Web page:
Kuzenko bound for University of Toronto
It is with eyes very wide open that Matt Kuzenko looks to take the next step in his football career. The fullback/linebacker heart of the St.
Matt Kuzenko is heading to the University of Toronto Blues next month, after capturing Team MVP honours in his one and only year with the Sudbury Varsity Gladiators in 2013.
It is with eyes very wide open that Matt Kuzenko looks to take the next step in his football career.
The fullback/linebacker heart of the St. Charles College Cardinals lineup the past few years is heading to the University of Toronto Blues next month, after capturing Team MVP honours in his one and only year with the Sudbury Varsity Gladiators in 2013.
Though it seems difficult now to picture him as anything but a football player, Kuzenko recalls that it wasn't always this way.
"I started playing Joe Mac football in Grade 7 — my mom forced me to play," Kuzenko said with a laugh.
"She kept telling me that I was going to like it. I was scared."
Blessed with an athletic build — Kuzenko jumps back and forth between the use of "thick" and "fat" while recalling his early time in sports — the 18-year-old initially looked to lacrosse and basketball, hoping to make a name.
It was as a member of the Team North basketball crew when reality hit home with Kuzenko.
"There were guys 6-5, 6-6, with long arms and washboard abs," he said. "I was 6-2" and 220 pounds, and nowhere near fast enough to be a guard."
By this time, thankfully, the light had started to shine on the gridiron possibilities. "I started to feel natural when I moved from quarterback, once I switched to fullback," said Kuzenko.
"I wasn't fast enough to 'juke' guys, so I wouldn't run around guys, I would just run through them."
In the midst of the Joe MacDonald Youth Football League environment, this approach could work. Not so much once he started with the Gladiators.
"My first game against Burlington, I ran up the middle," noted Kuzenko. "Their middle linebacker wasn't big, but you could tell that he had experience, scars on his arms and stuff like that.
"He picked me up and slammed me on the ground. I've never been so scared to run back up the middle."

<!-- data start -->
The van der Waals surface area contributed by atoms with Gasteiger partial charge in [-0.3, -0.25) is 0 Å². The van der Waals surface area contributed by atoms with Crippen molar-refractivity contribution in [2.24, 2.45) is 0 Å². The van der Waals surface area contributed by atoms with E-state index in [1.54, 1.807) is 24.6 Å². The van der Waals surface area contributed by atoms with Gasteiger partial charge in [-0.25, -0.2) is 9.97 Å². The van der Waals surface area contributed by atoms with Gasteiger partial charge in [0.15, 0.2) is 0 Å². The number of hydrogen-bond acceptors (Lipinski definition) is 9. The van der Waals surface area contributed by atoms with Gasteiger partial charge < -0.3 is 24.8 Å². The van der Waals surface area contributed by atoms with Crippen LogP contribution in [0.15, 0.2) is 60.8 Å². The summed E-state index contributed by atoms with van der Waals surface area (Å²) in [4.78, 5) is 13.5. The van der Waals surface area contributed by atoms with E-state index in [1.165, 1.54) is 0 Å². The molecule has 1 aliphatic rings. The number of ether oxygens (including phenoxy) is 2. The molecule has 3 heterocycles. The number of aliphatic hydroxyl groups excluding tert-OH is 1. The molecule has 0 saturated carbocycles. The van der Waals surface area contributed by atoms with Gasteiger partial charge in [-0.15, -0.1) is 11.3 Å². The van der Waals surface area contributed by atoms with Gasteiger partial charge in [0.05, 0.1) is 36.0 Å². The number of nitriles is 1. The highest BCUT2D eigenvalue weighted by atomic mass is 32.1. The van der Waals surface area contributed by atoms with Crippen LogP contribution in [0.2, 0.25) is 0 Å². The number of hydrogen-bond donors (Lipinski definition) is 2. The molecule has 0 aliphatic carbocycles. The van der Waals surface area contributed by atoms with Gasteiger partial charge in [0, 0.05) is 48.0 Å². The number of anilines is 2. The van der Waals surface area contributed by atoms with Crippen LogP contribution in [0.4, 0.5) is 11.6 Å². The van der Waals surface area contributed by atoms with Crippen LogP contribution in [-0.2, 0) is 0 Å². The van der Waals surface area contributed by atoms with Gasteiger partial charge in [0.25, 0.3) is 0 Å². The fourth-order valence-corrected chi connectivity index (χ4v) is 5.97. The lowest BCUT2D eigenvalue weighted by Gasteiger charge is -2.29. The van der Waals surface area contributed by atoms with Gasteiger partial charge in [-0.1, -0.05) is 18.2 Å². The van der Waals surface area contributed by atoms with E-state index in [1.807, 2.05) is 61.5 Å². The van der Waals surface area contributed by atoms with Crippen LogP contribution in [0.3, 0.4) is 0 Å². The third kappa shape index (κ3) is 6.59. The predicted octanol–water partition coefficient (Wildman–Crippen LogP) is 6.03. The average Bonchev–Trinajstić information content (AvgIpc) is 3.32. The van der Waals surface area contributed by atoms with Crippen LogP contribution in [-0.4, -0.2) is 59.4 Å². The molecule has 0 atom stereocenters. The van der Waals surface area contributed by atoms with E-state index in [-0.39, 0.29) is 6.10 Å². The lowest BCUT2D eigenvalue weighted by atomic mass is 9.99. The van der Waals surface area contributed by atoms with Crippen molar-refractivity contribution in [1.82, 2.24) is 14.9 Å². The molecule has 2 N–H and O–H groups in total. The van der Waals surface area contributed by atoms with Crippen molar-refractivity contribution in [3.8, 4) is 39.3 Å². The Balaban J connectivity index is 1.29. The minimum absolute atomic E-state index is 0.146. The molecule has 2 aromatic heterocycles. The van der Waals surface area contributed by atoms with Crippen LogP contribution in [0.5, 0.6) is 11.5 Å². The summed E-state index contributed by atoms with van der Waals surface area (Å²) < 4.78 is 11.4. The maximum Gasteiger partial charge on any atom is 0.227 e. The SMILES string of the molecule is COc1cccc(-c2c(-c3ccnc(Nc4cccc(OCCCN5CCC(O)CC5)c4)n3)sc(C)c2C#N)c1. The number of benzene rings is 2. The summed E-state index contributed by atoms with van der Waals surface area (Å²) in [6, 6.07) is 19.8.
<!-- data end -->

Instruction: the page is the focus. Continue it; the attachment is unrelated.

More importantly, Kuzenko knew where he had to get to in order to follow his dreams.
Moving towards a square rock-solid frame, Kuzenko shifted to the defence.
"With the Glads, they threw me at linebacker, and I ended up making five or six tackles. It's always a bit nicer being the hitter and not the hittee."
In high school ball, his forté was certainly at linebacker, though he moved seamlessly on both sides of the ball. His recruitment to U of T, however, finds Kuzenko shifting back.
"If your fullback gets involved carrying the ball, catching the ball in the flats, like the U of T offence, then it's fun to play fullback," he added. "But if you're on a team where the fullback blocks 99 per cent of the time, then I prefer inside linebacker."
Studying sociology with an eye on moving to criminology in senior years, Kuzenko will join local talents Owynn Lahnalampi (played in all eight regular season games in 2013) and sophomore linebacker Brett MacDonald on the Blues' roster.
With an ever-increasing number of local players now frequenting CIS football camps across the country, first-year expectations become more tempered.
"A fullback is a special teams player at heart," said Kuzenko.
"In my first year, I expect to come in when we're winning big, play a few downs at fullback. But 90 per cent of my use will be on special teams."
It's a role where he expects to open some eyes other than his own.
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